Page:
Many people are pretty right when they think I have a lackadaisical attitude to sailing...
I am probably sailing the Atlantic from Europe to the Caribbean in November 2020 so I have started to follow the weather patterns now, a year out.
I have done this passage twice before, once to the Caribbean and the earlier time to Brazil.
So this is a little piece about how I do it and what I am looking for... and how I can CHEAT in my planning.
For those newer to the game it would be great for others who have done a few passages to mention any methods and tricks they have in planning a passage for weather.
The passage from the Canary Islands to the Caribbean is often the first major passage for european boats... kinda similar to the first passage down the East Coast of the USA to the Bahamas or the Caribbean; or on the West Coast USA from California to Mexicos Sea of Cortez.
The timing for the Atlantic crossing really has very very long window. December though March or April. But the ARC Rally for cruisers left the Canaries yesterday, Sunday 24 November.
Now, we all know an abide by the rule to never let a date sway our passages... but heres a date thats a bit difficult: Christmas. Peoples Christmas plans are very personal and different and few wish to be at sea. They like to dump the boat and fly home to family, or drag the brats to them for an adventure Holiday.
The difficulty is that the Atlantic Trade Winds have not set in before the beginning of December and not really stable until maybe February. Unlike other passages where it can be too stormy to leave early, here the weather can be too light. But earlier again, theres the chance of a hurricane.
Its about 2,400 nms and a time of about 3 weeks. If you cant find the wind it can easily be 4 weeks. So if you leave after November 20th you may bump into Christmas at sea.
Here is todays Passage Weather chart. Looks a bit light in the beginning and then the wind fills in; plenty of wind at the end.
Except its not that simple!
1) As Ive said often but no one believes me is that I add 5 knots of wind above 20 knots and subtract 5 knots under 15 knots. So if it says theres 10 knots out there theres really SFA.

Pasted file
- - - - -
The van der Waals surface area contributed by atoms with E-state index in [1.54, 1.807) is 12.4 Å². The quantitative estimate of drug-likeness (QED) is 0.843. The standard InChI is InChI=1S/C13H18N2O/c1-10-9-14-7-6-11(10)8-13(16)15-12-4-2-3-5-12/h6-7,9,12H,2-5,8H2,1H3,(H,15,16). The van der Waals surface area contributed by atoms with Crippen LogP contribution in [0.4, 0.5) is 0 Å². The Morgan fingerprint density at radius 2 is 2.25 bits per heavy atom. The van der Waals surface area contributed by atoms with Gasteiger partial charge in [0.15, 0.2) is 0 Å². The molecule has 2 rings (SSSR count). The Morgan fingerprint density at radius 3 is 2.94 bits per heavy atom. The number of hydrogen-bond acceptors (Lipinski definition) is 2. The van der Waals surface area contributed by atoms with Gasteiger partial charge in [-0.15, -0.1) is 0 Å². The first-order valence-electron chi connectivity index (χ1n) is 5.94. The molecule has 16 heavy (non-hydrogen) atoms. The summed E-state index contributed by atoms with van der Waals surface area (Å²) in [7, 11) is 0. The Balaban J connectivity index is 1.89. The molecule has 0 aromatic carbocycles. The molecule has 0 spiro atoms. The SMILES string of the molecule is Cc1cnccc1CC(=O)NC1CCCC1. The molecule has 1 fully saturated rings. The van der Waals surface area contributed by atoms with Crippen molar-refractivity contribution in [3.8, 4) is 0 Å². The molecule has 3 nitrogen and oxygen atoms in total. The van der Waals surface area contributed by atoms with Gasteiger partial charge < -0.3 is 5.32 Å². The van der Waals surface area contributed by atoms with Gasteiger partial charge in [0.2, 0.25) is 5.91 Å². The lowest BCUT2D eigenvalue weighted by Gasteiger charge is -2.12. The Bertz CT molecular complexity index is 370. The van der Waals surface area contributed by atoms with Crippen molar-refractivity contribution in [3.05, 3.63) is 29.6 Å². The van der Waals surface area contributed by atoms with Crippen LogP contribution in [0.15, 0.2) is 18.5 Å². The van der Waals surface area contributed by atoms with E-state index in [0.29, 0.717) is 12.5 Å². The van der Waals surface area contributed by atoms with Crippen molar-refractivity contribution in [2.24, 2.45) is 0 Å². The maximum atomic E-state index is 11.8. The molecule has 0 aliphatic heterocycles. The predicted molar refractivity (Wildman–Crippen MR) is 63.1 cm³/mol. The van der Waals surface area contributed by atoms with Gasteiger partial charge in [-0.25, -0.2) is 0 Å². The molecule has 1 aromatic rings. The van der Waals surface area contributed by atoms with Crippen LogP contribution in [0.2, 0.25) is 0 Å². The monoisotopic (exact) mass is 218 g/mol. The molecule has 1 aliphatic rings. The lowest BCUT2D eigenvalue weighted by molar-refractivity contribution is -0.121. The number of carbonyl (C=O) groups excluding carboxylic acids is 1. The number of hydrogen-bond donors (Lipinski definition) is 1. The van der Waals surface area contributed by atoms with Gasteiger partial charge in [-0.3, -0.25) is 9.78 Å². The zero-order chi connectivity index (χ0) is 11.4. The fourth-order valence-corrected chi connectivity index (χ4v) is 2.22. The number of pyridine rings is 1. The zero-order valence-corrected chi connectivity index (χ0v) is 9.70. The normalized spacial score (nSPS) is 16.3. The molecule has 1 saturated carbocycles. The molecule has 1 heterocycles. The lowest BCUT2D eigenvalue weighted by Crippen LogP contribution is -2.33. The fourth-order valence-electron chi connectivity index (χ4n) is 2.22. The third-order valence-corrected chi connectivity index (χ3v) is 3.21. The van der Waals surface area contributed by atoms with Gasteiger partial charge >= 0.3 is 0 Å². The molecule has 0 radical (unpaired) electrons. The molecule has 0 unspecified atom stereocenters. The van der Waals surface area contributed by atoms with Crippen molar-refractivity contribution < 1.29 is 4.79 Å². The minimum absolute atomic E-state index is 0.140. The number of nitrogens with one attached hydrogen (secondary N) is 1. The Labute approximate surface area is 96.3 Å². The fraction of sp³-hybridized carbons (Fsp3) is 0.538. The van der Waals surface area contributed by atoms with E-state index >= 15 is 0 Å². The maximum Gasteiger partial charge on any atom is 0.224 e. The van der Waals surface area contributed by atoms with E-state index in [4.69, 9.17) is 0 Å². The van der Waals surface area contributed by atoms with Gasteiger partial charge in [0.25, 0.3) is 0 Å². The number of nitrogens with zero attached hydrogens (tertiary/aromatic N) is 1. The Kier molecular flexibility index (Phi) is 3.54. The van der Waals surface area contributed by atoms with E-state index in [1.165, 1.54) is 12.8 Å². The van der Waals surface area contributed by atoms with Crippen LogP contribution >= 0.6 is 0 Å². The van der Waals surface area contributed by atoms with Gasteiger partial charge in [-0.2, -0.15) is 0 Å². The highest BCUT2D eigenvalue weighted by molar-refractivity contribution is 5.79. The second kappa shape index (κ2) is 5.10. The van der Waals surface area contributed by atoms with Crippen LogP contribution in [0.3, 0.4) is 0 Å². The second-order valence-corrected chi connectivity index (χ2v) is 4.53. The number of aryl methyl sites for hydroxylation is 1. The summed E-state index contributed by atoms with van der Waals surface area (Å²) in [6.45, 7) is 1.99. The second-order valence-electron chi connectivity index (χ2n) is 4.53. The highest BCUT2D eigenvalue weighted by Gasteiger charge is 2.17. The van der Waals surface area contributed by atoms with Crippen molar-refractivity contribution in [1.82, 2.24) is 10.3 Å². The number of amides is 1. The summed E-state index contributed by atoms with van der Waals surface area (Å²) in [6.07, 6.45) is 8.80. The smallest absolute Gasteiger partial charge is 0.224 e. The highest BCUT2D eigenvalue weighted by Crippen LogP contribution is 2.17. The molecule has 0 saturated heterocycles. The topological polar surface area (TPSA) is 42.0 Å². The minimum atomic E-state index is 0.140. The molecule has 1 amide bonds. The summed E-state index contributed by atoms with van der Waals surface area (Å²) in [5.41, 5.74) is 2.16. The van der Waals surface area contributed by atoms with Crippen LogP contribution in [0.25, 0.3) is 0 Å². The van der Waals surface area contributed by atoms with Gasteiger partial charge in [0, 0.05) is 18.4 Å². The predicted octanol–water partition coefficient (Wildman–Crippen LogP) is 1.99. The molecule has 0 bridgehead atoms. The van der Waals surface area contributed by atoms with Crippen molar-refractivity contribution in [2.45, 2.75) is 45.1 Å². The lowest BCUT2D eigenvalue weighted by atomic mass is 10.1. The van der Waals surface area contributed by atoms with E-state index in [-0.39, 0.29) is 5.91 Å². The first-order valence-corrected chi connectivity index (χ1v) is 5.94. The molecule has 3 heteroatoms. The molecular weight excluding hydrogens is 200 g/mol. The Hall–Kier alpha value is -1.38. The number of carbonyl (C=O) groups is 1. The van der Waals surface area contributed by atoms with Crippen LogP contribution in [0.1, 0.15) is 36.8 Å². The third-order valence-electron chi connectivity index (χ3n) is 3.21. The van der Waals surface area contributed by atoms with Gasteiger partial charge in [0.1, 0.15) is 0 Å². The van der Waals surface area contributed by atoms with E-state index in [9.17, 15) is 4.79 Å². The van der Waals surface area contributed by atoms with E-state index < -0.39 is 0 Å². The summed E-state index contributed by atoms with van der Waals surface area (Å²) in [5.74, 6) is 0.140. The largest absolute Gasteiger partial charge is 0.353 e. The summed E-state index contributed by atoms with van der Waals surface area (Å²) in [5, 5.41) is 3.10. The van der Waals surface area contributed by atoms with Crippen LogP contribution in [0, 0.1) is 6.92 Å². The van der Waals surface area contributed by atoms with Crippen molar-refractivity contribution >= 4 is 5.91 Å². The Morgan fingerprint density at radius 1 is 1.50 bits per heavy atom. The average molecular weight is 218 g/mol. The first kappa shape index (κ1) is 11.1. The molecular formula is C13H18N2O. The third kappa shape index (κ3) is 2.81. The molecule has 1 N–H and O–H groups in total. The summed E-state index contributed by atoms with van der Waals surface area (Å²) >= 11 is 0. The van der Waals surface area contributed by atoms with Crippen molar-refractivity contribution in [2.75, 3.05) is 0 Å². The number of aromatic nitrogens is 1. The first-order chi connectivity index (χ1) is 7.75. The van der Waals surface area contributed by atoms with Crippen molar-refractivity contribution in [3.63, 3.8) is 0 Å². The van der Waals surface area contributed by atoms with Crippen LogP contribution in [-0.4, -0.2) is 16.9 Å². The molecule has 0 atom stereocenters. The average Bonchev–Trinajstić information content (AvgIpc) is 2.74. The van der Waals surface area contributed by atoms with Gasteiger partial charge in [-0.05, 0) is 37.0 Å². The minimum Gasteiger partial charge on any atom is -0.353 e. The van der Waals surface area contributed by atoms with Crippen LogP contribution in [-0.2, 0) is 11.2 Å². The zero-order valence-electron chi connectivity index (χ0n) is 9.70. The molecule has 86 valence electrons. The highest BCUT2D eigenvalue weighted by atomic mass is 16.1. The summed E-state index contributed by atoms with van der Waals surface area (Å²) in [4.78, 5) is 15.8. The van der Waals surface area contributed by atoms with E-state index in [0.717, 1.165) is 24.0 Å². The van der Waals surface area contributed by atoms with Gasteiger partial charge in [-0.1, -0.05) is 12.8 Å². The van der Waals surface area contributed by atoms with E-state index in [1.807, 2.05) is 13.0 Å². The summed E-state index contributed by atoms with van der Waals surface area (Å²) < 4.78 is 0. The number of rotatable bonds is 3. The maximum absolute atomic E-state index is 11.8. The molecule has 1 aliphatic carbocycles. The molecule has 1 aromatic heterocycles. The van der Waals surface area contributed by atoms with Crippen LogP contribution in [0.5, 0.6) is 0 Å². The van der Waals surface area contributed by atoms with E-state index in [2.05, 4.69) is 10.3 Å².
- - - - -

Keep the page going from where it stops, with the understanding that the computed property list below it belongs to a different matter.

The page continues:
2) The great circle route does not go straight to the Caribbean... it 'curves North'.
So you need to edge south a bit for wind, but every mile you go south you add miles onto your passage becuas eof the GCR and the extra 'straight' miles. Last time I did it instead of 2,400 miles I went over 3,000 nms... thats where the 4 weeks can come in.
So, how far south do we need to go????????????????
I steal and cheat and ... survive
I follow other ships, I steal their AIS track and I cheat by spying on others. And this keeps me in the picture of how everyone else is doing it.
As I said, the ARC started yesterday and, stupidly, everyone has a live tracker so moi et tu can spy, cheat, and steal their tactics... and watch to see who was 'right'.
The Red line is the GCR rhumb line and everyone has headed Due South or SSW except for Eucmene a Dufour 405 doing 4.5 knots.
Of the Dues Southers is Amailia only doing 5 knots.
One doing SW is Allegra doing 12 knots but looks like a whopping racing catamaran.
Another doing just SW, a fraction south of the rhumb line is the Australian 60 foot Cat Muttley (great aussie name LOL) at 7 knots.
So I can use these guinea pigs over the next few weeks and see who has done best, and sort them out as to my type of boat and style of sailing.
At the moment I am clearly with Euceme. Same length, similar type of cruising boat. 4.5 knots in some clear sun and a fishing rod out the back is right down my idea of fun after a few winters in Europe. His speed will pick up in a week to 6 knots and the last week to 6.5 to 7 knots. Fine by me.
If he gets becalmed... check that fishing rod and roll over.
If he even saves 200nms by his lazy ways thats 2 days the faster boats have to make up.
Conclusion: Start your passage planning 1 year out so you can check the weather for your passage next year.
Your tips and ideas, critiques etc are welcome